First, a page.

Schooling the 'vulnerable' Child

Friday, July 18, 2014: 6:15 PM
Room: Booth 64
Oral Presentation
Kerry ROBINSON , Social Sciences and Psychology, University of Western Sydney, Sydney, Australia
Based on qualitative research with children (aged 4-11), parents, and educators, as well as historical socio-cultural discourses, this paper explores the relationship between ‘childhood innocence’, children’s highly regulated access to knowledge of sexuality and the constitution of children as ‘vulnerable’ subjects. Incorporating a post-developmentalist framework and drawing on Foucault’s concepts of governmentality and power/knowledge, this presentation highlights how censorship and moral panic, reinforced through discourses of childhood innocence, operate in communities, families, schooling, and within children’s peer groups, to define and regulate ‘normative’ childhoods and adulthoods. I argue that regulating children’s access to knowledge and knowledge production – associated with sexuality in particular – essentially in the name of protecting ‘childhood innocence’, operates to inscribe children as ‘vulnerable’ subjects.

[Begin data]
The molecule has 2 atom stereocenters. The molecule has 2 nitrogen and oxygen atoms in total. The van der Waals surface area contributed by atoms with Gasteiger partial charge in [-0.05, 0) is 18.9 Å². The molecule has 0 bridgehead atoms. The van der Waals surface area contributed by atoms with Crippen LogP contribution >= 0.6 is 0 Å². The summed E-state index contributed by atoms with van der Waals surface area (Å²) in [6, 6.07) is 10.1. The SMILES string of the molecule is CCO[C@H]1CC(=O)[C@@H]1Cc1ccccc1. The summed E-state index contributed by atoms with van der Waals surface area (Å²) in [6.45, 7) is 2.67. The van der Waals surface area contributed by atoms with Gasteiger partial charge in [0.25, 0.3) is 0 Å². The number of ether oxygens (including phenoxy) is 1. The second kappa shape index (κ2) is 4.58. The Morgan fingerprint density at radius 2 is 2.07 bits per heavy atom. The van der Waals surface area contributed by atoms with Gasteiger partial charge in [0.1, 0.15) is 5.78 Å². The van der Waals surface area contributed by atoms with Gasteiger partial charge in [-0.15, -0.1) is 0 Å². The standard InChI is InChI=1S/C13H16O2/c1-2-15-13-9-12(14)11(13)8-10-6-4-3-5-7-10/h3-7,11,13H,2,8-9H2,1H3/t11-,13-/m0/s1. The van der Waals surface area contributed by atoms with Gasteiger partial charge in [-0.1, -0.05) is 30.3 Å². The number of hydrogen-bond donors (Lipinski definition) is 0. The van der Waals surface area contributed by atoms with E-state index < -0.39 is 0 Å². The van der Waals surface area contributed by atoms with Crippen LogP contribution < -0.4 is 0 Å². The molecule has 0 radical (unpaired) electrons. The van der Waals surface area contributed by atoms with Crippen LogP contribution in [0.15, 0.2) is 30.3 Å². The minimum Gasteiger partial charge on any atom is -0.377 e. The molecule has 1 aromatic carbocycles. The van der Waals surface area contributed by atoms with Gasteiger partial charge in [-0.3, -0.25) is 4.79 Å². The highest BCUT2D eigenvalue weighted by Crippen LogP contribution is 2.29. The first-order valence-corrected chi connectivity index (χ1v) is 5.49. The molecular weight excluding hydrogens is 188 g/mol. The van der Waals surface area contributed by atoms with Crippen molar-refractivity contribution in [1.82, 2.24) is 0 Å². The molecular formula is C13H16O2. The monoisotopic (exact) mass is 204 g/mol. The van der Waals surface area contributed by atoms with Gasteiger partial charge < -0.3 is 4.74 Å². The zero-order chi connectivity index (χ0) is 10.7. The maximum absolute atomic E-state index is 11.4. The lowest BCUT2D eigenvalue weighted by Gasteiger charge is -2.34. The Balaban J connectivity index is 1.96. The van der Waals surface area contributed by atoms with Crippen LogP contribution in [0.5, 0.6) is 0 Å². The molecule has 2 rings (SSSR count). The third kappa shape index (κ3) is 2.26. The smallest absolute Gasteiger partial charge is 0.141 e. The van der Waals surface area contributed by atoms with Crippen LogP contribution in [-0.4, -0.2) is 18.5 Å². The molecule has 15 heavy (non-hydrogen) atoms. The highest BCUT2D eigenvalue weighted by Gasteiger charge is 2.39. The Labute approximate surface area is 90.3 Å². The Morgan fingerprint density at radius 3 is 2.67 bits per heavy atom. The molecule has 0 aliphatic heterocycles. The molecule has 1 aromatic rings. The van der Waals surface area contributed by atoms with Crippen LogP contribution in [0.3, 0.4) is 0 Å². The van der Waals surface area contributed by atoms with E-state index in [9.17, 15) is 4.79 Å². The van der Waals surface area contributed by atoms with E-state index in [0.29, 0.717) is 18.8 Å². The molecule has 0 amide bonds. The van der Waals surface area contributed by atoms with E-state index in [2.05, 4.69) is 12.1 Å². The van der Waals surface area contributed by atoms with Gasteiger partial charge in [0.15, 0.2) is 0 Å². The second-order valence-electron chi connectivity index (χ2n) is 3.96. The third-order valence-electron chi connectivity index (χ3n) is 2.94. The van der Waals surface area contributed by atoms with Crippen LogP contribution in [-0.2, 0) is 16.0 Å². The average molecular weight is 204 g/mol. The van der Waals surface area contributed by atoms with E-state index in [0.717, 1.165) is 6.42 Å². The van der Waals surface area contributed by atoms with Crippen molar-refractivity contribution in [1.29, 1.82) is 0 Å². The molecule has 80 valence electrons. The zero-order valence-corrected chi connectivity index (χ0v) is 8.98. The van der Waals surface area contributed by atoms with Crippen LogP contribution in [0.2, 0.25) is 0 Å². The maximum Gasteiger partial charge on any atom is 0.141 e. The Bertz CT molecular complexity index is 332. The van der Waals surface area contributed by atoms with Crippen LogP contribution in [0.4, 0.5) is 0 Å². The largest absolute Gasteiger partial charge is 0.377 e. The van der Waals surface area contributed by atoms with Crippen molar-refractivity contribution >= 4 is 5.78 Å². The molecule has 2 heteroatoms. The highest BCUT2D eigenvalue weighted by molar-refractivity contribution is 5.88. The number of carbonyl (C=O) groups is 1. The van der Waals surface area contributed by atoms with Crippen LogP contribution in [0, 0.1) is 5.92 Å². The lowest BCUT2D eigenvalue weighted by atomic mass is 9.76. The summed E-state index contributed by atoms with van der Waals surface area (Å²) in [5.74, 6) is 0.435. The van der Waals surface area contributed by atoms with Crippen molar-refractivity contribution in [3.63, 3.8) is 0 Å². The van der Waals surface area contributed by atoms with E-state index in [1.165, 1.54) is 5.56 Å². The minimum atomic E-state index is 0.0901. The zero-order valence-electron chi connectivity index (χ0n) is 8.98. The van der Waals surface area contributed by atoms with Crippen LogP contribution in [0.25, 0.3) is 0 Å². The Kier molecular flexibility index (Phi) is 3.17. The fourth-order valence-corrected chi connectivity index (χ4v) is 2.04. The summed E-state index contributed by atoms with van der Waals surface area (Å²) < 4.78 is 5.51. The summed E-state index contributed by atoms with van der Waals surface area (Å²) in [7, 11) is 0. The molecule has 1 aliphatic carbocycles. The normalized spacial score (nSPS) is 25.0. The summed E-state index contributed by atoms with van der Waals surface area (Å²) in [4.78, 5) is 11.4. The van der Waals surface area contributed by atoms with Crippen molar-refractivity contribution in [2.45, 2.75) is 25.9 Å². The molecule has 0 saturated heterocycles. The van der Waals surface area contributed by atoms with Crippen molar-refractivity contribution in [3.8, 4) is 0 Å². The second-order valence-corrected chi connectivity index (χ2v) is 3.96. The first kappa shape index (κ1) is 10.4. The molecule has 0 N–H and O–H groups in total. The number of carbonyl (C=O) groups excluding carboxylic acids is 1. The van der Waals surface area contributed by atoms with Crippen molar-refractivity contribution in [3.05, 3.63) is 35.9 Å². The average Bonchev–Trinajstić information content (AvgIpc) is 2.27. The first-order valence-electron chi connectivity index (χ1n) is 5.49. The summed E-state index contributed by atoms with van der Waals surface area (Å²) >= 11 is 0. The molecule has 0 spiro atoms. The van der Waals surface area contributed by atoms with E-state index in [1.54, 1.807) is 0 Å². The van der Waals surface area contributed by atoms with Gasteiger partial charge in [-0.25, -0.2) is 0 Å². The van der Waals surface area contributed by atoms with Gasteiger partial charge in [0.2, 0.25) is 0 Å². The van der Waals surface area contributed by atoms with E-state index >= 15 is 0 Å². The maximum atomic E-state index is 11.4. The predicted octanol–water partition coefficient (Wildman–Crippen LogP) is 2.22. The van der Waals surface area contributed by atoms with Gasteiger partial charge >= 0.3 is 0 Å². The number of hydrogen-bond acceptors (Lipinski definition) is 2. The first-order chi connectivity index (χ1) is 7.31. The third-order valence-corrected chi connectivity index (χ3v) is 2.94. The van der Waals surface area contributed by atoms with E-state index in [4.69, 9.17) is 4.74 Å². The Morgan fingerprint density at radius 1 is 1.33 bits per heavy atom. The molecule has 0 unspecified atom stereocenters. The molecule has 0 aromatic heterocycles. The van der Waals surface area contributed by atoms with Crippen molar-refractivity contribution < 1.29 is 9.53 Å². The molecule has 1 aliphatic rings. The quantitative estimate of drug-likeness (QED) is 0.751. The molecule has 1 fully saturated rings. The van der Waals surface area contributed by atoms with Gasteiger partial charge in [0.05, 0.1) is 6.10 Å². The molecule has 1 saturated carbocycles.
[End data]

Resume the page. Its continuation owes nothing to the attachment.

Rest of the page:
This discussion is framed within an examination of children’s sexual subjectivities – how children have been discursively constructed as sexual subjects, how children view and constitute themselves as sexual subjects and how children regulate the sexual subjectivities of their peers. Children actively engage in making meanings about sexuality and relationships from the limited information (often misinformation, stereotypes and myths) that they receive – bits and pieces of information of which they try to make sense. In order to help counteract children’s vulnerabilities and to build strong ethical and respectful relationships early in life, children’s access to knowledge, to open and frank conversations about sexual subjectivity, and the nurturing of children’s agency are critical.